Club to Club 2018: Festival Review
Showcasing a diverse range of acts from the realm of electronic music and 'avant-pop', Club to Club is a stand-out on the annual festival calendar
Celebrating its 18th year in existence, Club to Club festival returned to the Italian city of Turin from 1-4 November with another stellar line-up of artists under the brand of ‘avant-pop’. With artists including Beach House, Iceage, Jamie xx, Blood Orange and Aphex Twin all featured on this year’s bill, the festival remains a diverse and exciting addition to the circuit.
While the festival’s main events take place at the Lingotto on Friday and Saturday night, other events are also held at venues across the city over the course of the weekend. Following on from Thursday night's opening event at the Officine Grandi Riparazioni, a brand new Innovation Hub and Arts Centre – featuring performances from Gang of Ducks, Tirzah, Palm Wine and Call Super – Italian-born, London-based DJ Elena Colombi opens the Crack Stage at the Lingotto on Friday night with a solid set of slow-building techno.
Colombi is just one of seven acts included in The Italian New Wave strand on this year’s line-up, which aims to promote new Italian artists internationally through a series of showcases and initiatives. Next up on the Main Stage, dream-pop connoisseurs Beach House perfectly ease us in to the evening; their classic ethereal soundscapes and Victoria Legrand’s haunting vocals bringing an intimacy to the vast setting.
The Baltimore duo, comprised of Legrand and Alex Scally, are joined on stage by their live drummer James Barone, all shrouded in darkness in typical Beach House fashion, with the focus very much on the music and the striking, bright visuals behind them. They play a good mix of tracks from their previous albums – including Bloom highlights Wild and Myth – and their latest album, 7 – opening with Lemon Glow and continuing through the likes of Pay No Mind and Drunk in LA, before closing with the perfectly-suited Dive and its epic crescendo. At this point, the space is still only about half full but the room quickly fills in the lead-up to Jamie xx’s set, and soon enough the full scale of the venue becomes very clear.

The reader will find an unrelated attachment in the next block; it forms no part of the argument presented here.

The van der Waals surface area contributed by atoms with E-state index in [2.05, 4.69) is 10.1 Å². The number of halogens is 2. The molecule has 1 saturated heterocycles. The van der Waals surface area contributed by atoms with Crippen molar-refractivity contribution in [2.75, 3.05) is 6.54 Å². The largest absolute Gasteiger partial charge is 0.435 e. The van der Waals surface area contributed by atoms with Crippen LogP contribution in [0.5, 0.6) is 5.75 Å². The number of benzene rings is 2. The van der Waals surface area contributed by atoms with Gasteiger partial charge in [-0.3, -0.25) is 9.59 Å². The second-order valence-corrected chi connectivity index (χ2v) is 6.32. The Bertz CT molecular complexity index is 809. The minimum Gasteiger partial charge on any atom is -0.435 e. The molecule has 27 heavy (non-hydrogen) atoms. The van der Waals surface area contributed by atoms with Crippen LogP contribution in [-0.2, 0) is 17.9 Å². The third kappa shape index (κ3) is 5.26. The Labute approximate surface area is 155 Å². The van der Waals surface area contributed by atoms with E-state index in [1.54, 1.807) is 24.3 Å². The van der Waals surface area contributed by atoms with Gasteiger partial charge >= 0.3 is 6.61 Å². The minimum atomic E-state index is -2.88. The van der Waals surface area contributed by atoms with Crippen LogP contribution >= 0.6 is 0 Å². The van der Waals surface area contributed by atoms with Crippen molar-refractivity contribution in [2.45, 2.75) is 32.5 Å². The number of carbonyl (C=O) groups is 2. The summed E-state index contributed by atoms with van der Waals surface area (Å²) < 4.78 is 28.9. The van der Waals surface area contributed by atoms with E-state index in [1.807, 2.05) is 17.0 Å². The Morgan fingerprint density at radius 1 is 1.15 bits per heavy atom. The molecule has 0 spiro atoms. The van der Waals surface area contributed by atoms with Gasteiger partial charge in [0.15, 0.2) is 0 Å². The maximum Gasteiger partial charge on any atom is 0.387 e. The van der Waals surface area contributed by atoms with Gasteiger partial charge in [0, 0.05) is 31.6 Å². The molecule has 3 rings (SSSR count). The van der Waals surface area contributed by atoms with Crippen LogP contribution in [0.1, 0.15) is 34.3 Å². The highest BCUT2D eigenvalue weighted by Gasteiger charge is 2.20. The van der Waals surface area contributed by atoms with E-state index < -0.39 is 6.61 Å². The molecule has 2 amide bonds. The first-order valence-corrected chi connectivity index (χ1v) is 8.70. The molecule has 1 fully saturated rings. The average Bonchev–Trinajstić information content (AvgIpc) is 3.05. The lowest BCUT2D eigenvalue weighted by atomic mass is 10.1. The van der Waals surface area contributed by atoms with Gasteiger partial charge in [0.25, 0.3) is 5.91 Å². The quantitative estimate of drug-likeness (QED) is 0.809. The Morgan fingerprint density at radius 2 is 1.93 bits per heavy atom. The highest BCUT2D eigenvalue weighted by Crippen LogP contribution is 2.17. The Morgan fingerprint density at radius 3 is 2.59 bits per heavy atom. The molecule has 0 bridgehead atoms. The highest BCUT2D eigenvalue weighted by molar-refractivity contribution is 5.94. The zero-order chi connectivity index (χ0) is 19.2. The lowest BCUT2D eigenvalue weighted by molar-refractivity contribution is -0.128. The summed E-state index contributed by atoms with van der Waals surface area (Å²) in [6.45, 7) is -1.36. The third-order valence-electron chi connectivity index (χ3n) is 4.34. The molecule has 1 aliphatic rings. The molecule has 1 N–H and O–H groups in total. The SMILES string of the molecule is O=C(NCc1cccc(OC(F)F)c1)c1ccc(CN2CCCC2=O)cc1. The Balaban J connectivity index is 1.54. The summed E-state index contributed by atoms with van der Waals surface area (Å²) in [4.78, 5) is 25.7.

As Jamie xx takes to the stage, the room is lit up by three disco balls hanging above him. Sadly though, there’s not much disco to be heard in his set. Instead it feels a bit flat, with lots of repetitive, bass-heavy track selections, but with enough drops to keep the crowd happy. In contrast, young German prodigy Skee Mask’s set on the Crack Stage is packed full of eclectic selections, travelling through techno, breakbeat and grime – with his inclusion of Skepta’s Pure Water a particular highlight. With the energy levels kept high from the get-go and never showing signs of stopping, his set is one of the weekend’s best.
Moving back to the Main Stage, surely one of the busiest DJs of the year, Peggy Gou’s set is a bit more of a builder, but once it gets going she throws in some heavier tracks to really get the dancefloor going. An exciting addition to her set is a drop of Marie Davidson’s Work It, from her latest album Working Class Woman, slotted in about halfway through. Closing the stage, and concluding the evening’s proceedings, is software designer-turned-DJ/producer Avalon Emerson, who doesn’t let the crowd get away easy, with a set largely made up of heavy, industrial techno ending the night on a high.
On Saturday night, we begin at the Main Stage with Blood Orange – the musical project of London-born, New York-based musician Dev Hynes. The unusual stage set-up – with the band performing on raised platforms at either side of the stage, with Hynes and his two backing singers, Eva Tolkin and Ian Isiah, below them – is a clever move and allows a clear view of all the band members, without obstruction. The band walk on stage to a sound clip taken from 2018’s Negro Swan, spoken by transgender rights activist Janet Mock, with more scattered throughout the performance.